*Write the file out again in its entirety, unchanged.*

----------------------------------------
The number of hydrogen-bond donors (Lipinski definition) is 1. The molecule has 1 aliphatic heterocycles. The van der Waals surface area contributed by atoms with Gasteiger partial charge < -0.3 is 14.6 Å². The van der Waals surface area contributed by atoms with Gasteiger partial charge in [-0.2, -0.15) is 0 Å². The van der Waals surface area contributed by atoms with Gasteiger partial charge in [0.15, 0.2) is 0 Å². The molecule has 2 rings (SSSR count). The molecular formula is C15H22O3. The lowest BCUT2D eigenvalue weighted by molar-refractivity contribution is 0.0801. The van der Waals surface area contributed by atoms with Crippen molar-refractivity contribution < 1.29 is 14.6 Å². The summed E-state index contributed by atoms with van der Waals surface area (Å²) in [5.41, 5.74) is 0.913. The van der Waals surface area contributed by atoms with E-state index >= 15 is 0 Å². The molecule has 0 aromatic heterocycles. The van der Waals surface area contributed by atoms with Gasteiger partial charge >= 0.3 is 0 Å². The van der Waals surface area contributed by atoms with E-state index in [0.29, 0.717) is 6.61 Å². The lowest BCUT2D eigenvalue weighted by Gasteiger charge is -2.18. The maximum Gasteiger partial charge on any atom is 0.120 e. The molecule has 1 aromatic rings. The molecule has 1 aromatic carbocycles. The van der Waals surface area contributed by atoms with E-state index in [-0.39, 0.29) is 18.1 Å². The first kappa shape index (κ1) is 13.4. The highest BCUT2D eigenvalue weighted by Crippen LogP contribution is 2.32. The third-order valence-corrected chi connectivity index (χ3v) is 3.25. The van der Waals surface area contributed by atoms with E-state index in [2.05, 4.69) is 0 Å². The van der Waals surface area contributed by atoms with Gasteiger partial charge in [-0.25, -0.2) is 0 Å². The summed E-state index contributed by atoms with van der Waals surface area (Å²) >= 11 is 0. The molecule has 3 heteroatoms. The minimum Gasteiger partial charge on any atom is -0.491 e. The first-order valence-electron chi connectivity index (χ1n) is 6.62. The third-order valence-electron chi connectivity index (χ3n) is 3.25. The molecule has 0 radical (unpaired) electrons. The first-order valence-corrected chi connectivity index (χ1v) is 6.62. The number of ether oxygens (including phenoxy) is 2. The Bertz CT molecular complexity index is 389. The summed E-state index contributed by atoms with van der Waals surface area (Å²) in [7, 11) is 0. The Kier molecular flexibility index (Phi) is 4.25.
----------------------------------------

The number of hydrogen-bond donors (Lipinski definition) is 1. The molecule has 1 aliphatic heterocycles. The van der Waals surface area contributed by atoms with Gasteiger partial charge < -0.3 is 14.6 Å². The van der Waals surface area contributed by atoms with Gasteiger partial charge in [-0.2, -0.15) is 0 Å². The van der Waals surface area contributed by atoms with Gasteiger partial charge in [0.15, 0.2) is 0 Å². The molecule has 2 rings (SSSR count). The molecular formula is C15H22O3. The lowest BCUT2D eigenvalue weighted by molar-refractivity contribution is 0.0801. The van der Waals surface area contributed by atoms with Crippen molar-refractivity contribution < 1.29 is 14.6 Å². The summed E-state index contributed by atoms with van der Waals surface area (Å²) in [5.41, 5.74) is 0.913. The van der Waals surface area contributed by atoms with E-state index >= 15 is 0 Å². The molecule has 0 aromatic heterocycles. The van der Waals surface area contributed by atoms with Gasteiger partial charge >= 0.3 is 0 Å². The van der Waals surface area contributed by atoms with E-state index in [0.29, 0.717) is 6.61 Å². The lowest BCUT2D eigenvalue weighted by Gasteiger charge is -2.18. The maximum Gasteiger partial charge on any atom is 0.120 e. The molecule has 1 aromatic rings. The molecule has 1 aromatic carbocycles. The van der Waals surface area contributed by atoms with E-state index in [-0.39, 0.29) is 18.1 Å². The first kappa shape index (κ1) is 13.4. The highest BCUT2D eigenvalue weighted by Crippen LogP contribution is 2.32. The third-order valence-corrected chi connectivity index (χ3v) is 3.25. The van der Waals surface area contributed by atoms with E-state index in [2.05, 4.69) is 0 Å². The van der Waals surface area contributed by atoms with Gasteiger partial charge in [-0.25, -0.2) is 0 Å². The summed E-state index contributed by atoms with van der Waals surface area (Å²) >= 11 is 0. The molecule has 3 heteroatoms. The minimum Gasteiger partial charge on any atom is -0.491 e. The first-order valence-electron chi connectivity index (χ1n) is 6.62. The third-order valence-electron chi connectivity index (χ3n) is 3.25. The molecule has 0 radical (unpaired) electrons. The first-order valence-corrected chi connectivity index (χ1v) is 6.62. The number of ether oxygens (including phenoxy) is 2. The Bertz CT molecular complexity index is 389. The summed E-state index contributed by atoms with van der Waals surface area (Å²) in [7, 11) is 0. The Kier molecular flexibility index (Phi) is 4.25.